DI RITA CHARON
The effective practice of medicine requires narrative competence, that is, the ability to acknowledge, absorb, interpret, and act on the stories and plights of others. Medicine practiced with narrative competence, called narrative medicine, is proposed as a model for humane and effective medical practice. Adopting methods such as close reading of literature and reflective writing allows narrative medicine to examine and illuminate 4 of medicine’s central narrative situations: physician and patient, physician and self, physician and colleagues, and physicians and society. With narrative competence, physicians can reach and join their patients in illness, recognize their own personal journeys through medicine, acknowledge kinship with and duties toward other health care professionals, and inaugurate consequential discourse with the public about health care. By bridging the divides that separate physicians from patients, themselves, colleagues, and society, narrative medicine offers fresh opportunities for respectful, empathic, and nourishing medical care.
DI DOMINIC S. FARERI, LUKE J. CHANG AND MAURICIO R. DELGADO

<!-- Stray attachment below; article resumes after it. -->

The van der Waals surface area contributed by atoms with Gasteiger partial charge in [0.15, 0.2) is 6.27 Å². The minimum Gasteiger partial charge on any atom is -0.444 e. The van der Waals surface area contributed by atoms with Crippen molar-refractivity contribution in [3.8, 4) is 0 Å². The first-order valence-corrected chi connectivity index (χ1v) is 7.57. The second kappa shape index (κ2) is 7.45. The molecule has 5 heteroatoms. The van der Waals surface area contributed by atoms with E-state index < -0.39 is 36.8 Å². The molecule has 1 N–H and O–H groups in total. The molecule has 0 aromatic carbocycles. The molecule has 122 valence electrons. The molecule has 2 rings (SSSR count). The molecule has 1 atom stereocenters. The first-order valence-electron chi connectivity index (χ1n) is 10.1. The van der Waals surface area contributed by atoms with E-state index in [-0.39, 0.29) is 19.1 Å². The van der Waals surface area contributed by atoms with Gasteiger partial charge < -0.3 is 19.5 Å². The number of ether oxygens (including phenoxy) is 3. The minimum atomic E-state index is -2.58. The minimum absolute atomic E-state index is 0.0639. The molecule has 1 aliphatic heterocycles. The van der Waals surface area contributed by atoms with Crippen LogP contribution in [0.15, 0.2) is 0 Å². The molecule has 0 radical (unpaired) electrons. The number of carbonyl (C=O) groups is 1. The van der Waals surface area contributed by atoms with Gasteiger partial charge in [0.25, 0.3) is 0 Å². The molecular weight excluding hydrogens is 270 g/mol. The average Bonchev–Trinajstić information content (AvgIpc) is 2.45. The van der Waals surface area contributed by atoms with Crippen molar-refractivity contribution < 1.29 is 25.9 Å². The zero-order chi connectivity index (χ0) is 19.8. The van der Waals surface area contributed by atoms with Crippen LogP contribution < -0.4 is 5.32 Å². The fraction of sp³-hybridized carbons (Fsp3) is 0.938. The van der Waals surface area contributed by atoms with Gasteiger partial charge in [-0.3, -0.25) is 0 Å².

Decisions to engage in collaborative interactions require enduring considerable risk, yet provide the foundation for building and maintaining relationships. Here, we investigate the mechanisms underlying this process and test a computational model of social value to predict collaborative decision making. Twenty-six participants played an iterated trust game and chose to invest more frequently with their friends compared with a confederate or computer despite equal reinforcement rates. This behavior was predicted by our model, which posits that people receive a social value reward signal from reciprocation of collaborative decisions conditional on the closeness of the relationship. This social value signal was associated with increased activity in the ventral striatum and medial prefrontal cortex, which significantly predicted the reward parameters from the social value model. Therefore, we demonstrate that the computation of social value drives collaborative behavior in repeated interactions and provide a mechanistic account of reward circuit function instantiating this process.